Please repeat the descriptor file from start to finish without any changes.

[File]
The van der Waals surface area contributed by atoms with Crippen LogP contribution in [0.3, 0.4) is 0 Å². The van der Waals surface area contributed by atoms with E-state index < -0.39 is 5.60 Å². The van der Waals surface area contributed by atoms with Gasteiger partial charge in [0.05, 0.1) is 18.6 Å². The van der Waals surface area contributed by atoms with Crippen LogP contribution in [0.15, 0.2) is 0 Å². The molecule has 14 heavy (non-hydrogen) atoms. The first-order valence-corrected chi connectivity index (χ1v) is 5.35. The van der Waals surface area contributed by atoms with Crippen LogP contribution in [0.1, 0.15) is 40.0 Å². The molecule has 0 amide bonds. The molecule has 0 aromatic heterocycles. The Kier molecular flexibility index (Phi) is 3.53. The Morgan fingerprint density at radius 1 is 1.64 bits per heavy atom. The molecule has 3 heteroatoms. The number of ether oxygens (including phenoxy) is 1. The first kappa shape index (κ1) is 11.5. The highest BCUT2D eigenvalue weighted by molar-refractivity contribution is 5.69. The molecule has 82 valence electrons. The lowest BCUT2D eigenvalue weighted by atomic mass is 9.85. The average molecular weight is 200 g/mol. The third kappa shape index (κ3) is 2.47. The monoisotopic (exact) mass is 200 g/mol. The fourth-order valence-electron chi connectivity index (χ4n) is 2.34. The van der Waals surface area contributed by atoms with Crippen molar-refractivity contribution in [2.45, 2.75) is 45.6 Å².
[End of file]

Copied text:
The van der Waals surface area contributed by atoms with Crippen LogP contribution in [0.3, 0.4) is 0 Å². The van der Waals surface area contributed by atoms with E-state index < -0.39 is 5.60 Å². The van der Waals surface area contributed by atoms with Gasteiger partial charge in [0.05, 0.1) is 18.6 Å². The van der Waals surface area contributed by atoms with Crippen LogP contribution in [0.15, 0.2) is 0 Å². The molecule has 14 heavy (non-hydrogen) atoms. The first-order valence-corrected chi connectivity index (χ1v) is 5.35. The van der Waals surface area contributed by atoms with Crippen LogP contribution in [0.1, 0.15) is 40.0 Å². The molecule has 0 amide bonds. The molecule has 0 aromatic heterocycles. The Kier molecular flexibility index (Phi) is 3.53. The Morgan fingerprint density at radius 1 is 1.64 bits per heavy atom. The molecule has 3 heteroatoms. The number of ether oxygens (including phenoxy) is 1. The first kappa shape index (κ1) is 11.5. The highest BCUT2D eigenvalue weighted by molar-refractivity contribution is 5.69. The molecule has 82 valence electrons. The lowest BCUT2D eigenvalue weighted by atomic mass is 9.85. The average molecular weight is 200 g/mol. The third kappa shape index (κ3) is 2.47. The monoisotopic (exact) mass is 200 g/mol. The fourth-order valence-electron chi connectivity index (χ4n) is 2.34. The van der Waals surface area contributed by atoms with Crippen molar-refractivity contribution in [2.45, 2.75) is 45.6 Å².